Matt McDonald

Swam in the late 70’s and early 80’s. Never used the dolphin kick on the start or turns. Now, let’s talk about anticipation of the start when you got one false start….

Counterpoint, which I think is another variation on Braden’s LeBron argument: some NFL cornerbacks play very physical coverage on wide receivers. They know they’ll occasionally take some penalties, but also know that NFL officials allow some level of incidental contact and minor pushing. The Seattle Seahawks and their ‘Legion of Boom’ was pretty much built on playing in that gray area, and the principle that the advantage gained is worth the occasional penalty. No one considers them “cheaters.” NBA players routinely get a little leeway with an extra half step or so under the basket without a traveling call. Do we call them “cheaters” for taking advantage of how referees consistently call games? If an MLB catcher frames a pitch,… Read more »

Peaty the Potato

The problem is there is no grey area when it comes to dolphin kicks because that is categorically stated in the rules for breaststroke about their use.

In every case you’re right, the term cheater isn’t the correct word. People will make mistakes on touches, turns and pull outs. I think you’re having a lot of wool pulled over your eyes though if you think the video evidence, as well as the repeated incidents of Cody Miller performing multiple dolphin kicks is just a case of ‘mistake’ though.

Many sports do have grey areas. Multiple dolphin kicks in breaststeoke, unfortunately, is not one of them.


There IS grey area though, the exact same kind as in the NFL. Certain contact to a receiver is illegal, but is done because it isn’t caught. The grey area isn’t a legit debatable area based around technique, more an area where refs don’t have the ability to see and call a penalty consistently. That is EXACTLY the same as the dolphin kick rule, where many do it, but few are called. Whether that is right or wrong, you can judge for yourself.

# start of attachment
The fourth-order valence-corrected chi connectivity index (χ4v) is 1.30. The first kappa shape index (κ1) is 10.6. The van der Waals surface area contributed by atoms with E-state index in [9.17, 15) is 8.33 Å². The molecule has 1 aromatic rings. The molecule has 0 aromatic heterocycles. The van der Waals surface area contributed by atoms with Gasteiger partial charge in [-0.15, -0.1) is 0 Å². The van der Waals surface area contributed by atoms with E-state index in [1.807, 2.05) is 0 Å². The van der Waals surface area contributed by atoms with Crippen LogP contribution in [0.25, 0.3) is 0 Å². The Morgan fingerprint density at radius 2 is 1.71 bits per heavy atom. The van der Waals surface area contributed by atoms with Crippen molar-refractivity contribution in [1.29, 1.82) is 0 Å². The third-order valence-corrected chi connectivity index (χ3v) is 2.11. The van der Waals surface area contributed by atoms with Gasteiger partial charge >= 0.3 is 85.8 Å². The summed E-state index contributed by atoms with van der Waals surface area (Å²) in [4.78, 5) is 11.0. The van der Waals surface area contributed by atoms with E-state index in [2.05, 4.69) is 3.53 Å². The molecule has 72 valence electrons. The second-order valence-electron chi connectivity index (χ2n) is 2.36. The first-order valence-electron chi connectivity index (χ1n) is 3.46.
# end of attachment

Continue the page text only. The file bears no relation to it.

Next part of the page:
Michael Schwartz

In your analysis, everything is legal as long as you don’t get caught. I have no doubt (though no evidence) that there are NFL players who are doping in one form or another. Is this a “grey area” in your book because not all of them are caught? The fact that not all eyes can be everywhere to observe all possible infractions at all seconds of every race, match, game, or competition does not take away from what is considered cheating based on the rules of that particular event. If a rule says “don’t do X” and you opt to do “X” to obtain an advantage over your opponent then by definition you are cheating. Whether you are caught or… Read more »


There is no analysis here though… It is about labeling, and how we are being inconsistent with this label. The parallel was one that I didn’t draw (football, seahawks) but we can’t use “grey area” as a defense for one rule being broken but ignore it on the other.